Recent polling for the upcoming Irish general election put Fianna Fáil in the lead over main rivals Fine Gael – a revelation that shocked many. So it’s perhaps not surprising, given how much political oxygen the parties’ rivalry has consumed, that another significant trend of the election has received less attention. But a modest resurgence of the Green Party is borne out by many polls, and if predictions are correct then the Greens are looking at an end to their time in the political wilderness.
The Green Party has paid a heavy price in recent times for entering into coalition with Fianna Fáil in 2007: in 2011, four years later, the party suffered total annihilation at the ballot box, and it’s been a long way back. But the environment is now politically charged in a way it has rarely been until now, and when you couple recent polling with the party’s impressive performances in the local and European elections, it becomes clear that the Greens could be in line for a real return to the fray.
Evidence suggests that we could be about to see such a hotly contested election that smaller parties like the Greens could be potential kingmakers.
So, naturally, it is reasonable to wonder what course of action these potential kingmakers would take in the event of the hypothetical becoming reality and the curly finger of a major party beckoning. Would the Greens this time reject the formerly poisoned chalice of a coalition government? Or would they seize what might be their only opportunity to occupy a uniquely influential position in Irish politics?
Joe O’Brien is perhaps the perfect person to discuss these matters with. He’s the first winner of a by-election in the Green Party’s history, and is emblematic of the party’s improved political fortunes. Hailing from a professional background of lobbying politicians on human rights issues in the NGO sector, Joe O’Brien took the attitude that “shouting from the sidelines” can only get you so far in trying to bring about real change, and decided to step into the realm of politics himself.
This choice heralded a whirlwind rise to prominence, as O’Brien was first elected as a local councillor representing Balbriggan for five months, before being swept into the Dáil in November 2019 as TD for Dublin Fingal, marking a seamless and rapid transition from local to national politics. But now, with February 8th looming, O’Brien must do it all over again in order to retain his seat.
When I put it to him that his recent by-election victory secures his right to an august legacy no matter the result in February, O’Brien does not show the slightest hint of self-satisfaction: “Yeah, it’s kinda nice to have that little piece in history. But a number of things fell in my favour before the campaign and as the campaign went on, so I’m not egotistical enough to think that I’m amazing and that I’m better than any other Green candidate ever.”
I realised, hang on, maybe not all politicians have terrible reputations, maybe not all politicians are two-faced
“It’s always a mix of putting in the work, persisting with the work, and waiting for the circumstances and the situation to fall in your favour. And, luckily, this time, they fell in my favour.”
A rank-and-file member of the Greens before representing the party on the ballot paper, O’Brien claims it was not personalities that inspired him to have a go at politics. Rather, it was what the party stood for that really motivated him to nail his colours to the Greens’ mast. He tells me: “I don’t like the deification of political figures because it’s ultimately built on illusion. It was very much the party’s principles that struck me, and there was really nothing in the policies and the principles of the party that I would disagree with”.
However, he does speak fondly of the mentor-like role that former TD and Green Party leader Trevor Sargent played in his political upbringing. Sargeant’s common touch and work ethic fundamentally moulded his approach to politics, O’Brien says, helping him to learn the modus operandi of a public figure.
“Trevor was the TD at the time I joined the party. I would have observed Trevor and how he worked, how he dealt with people, and how he did business, and it did strike me that this was a fairly humble, straightforward guy who does the business pretty straight and pretty honest.”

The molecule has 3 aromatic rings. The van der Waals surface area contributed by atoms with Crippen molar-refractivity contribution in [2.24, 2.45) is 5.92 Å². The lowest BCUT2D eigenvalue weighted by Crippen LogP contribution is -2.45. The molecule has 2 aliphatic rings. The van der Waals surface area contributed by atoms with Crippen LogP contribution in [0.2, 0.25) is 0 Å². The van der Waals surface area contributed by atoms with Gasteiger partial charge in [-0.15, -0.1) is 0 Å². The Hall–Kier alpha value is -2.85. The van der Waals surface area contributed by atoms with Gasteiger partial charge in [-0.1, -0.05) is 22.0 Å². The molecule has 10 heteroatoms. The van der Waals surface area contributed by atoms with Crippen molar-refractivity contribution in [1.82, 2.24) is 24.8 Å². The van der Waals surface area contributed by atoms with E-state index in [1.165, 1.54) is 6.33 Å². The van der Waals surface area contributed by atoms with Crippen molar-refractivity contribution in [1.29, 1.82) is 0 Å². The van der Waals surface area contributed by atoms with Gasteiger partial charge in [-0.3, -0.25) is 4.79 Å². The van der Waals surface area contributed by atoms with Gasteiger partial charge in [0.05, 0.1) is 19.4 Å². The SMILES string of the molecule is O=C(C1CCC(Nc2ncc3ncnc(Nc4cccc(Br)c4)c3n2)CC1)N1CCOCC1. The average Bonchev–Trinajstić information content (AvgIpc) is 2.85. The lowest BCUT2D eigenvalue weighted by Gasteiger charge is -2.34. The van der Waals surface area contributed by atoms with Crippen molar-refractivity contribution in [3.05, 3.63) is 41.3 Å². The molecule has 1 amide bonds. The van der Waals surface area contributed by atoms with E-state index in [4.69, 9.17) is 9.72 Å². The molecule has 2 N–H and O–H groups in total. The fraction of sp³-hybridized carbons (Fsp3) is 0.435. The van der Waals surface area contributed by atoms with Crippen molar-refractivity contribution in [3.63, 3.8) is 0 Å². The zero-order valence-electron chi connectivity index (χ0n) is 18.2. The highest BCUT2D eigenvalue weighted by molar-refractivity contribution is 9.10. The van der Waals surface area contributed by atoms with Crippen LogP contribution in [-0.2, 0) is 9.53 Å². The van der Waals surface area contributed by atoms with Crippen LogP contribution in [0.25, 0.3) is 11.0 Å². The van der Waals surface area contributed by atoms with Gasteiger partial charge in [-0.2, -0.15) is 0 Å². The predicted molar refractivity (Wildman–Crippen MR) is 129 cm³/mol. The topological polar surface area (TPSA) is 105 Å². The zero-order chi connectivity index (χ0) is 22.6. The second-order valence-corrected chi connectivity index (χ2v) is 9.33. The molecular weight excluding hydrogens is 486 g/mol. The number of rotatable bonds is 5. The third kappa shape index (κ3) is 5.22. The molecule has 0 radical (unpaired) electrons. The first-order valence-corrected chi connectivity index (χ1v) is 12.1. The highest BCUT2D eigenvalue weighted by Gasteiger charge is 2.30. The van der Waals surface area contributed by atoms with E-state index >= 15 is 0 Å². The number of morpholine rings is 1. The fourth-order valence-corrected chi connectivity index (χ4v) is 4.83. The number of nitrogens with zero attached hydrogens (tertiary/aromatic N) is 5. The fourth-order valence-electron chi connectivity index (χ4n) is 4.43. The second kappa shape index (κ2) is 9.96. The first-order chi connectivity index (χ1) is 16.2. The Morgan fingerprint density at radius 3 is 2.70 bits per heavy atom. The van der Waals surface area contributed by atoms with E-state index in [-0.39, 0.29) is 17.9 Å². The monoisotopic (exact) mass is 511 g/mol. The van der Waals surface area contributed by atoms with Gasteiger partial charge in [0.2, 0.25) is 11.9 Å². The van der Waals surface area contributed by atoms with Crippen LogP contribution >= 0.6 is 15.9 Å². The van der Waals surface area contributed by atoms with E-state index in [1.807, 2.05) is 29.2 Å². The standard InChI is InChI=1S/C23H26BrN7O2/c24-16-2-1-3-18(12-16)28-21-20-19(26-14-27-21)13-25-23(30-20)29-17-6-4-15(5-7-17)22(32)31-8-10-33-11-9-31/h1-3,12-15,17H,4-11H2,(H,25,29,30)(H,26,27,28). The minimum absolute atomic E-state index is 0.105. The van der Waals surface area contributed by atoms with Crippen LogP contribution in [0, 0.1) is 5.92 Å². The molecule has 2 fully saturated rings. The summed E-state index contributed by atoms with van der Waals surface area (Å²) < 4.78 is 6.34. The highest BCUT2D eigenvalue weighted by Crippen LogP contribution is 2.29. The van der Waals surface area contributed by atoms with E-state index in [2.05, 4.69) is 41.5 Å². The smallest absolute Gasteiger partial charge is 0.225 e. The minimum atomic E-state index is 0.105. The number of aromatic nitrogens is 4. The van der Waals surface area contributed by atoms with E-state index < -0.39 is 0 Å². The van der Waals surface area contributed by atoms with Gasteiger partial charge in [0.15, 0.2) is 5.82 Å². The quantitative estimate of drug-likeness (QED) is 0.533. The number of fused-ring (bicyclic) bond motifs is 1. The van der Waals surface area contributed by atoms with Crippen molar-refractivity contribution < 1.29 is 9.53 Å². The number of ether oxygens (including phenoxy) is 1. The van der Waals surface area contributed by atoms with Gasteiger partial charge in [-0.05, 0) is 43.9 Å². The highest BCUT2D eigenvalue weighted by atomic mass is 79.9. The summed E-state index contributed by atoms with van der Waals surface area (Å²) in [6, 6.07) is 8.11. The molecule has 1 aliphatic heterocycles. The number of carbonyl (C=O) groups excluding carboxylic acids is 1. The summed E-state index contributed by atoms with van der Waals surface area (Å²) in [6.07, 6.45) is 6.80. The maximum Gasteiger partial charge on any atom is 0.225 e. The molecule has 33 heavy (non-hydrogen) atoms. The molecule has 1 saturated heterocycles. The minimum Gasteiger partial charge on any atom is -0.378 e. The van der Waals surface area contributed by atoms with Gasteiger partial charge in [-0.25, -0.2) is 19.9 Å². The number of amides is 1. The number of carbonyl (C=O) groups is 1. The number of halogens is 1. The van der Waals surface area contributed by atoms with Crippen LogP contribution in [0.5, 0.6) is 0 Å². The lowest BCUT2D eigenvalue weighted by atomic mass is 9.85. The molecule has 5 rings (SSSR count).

“This is when I realised, hang on, maybe not all politicians have terrible reputations, maybe not all politicians are two-faced like a lot of people might think.”
Later in the conversation, as we drill down into the nitty-gritty of what O’Brien means by the “principles and policies of the party”, I ask him whether he believes the Green Party is hindered by a widespread conception of it being a single-issue party. O’Brien insists that the Greens are not only moved by ecological devastation, but also dedicated to alleviating broader societal ailments: “I think it’s possible that we do suffer from that perception, and I think it’s our job to broaden that out. And I think we have been successful in doing that in lots of areas.”
“For example, something that we speak a lot about, and something that actually goes hand in hand protecting the environment, is quality of life.”
O’Brien goes on to argue for his party’s credentials in providing pragmatic, sensible governance in other areas that, he believes, have become synonymous with the Green Party over the years: “Another area we have become increasingly identified with is the whole area of planning. So, in Dublin Fingal, my constituency, it’s an area that has grown an awful lot in the past during Celtic Tiger times. And in those Celtic Tiger times, infrastructure wasn’t put in, wasn’t planned beforehand, wasn’t built along with the housing.”
“Now we’re seeing the same thing happening again and that quality of life issue is wrapped up in that as well. I think people are seeing us as strong in this area.”
Another reason for the Green Party being framed as tough on climate action and soft on any other issue, O’Brien claims, is the media’s irresponsibility in picking and choosing which aspects of Green Party policy they give a platform to.
“A lot of what happens is down to media response. The media will not necessarily always go to the Green Party for a statement on the trolley crisis, even though we did an extensive press release on it. They may not necessarily go out on a limb to talk to us about homelessness, but I’m happy to talk a lot about that because it’s an area I’ve worked in.”
O’Brien says that “ultimately, we’re people who want to improve our communities and the places that we live in”.
O’Brien is, however, keen to stress that it’s not always helpful to see socio-economic issues as being wholly divorced from the health and wellbeing of the climate: “An awful lot of these other issues are quite linked to the environment and the wider world that we live in as well. We would say pretty much everything is, in one way or another.”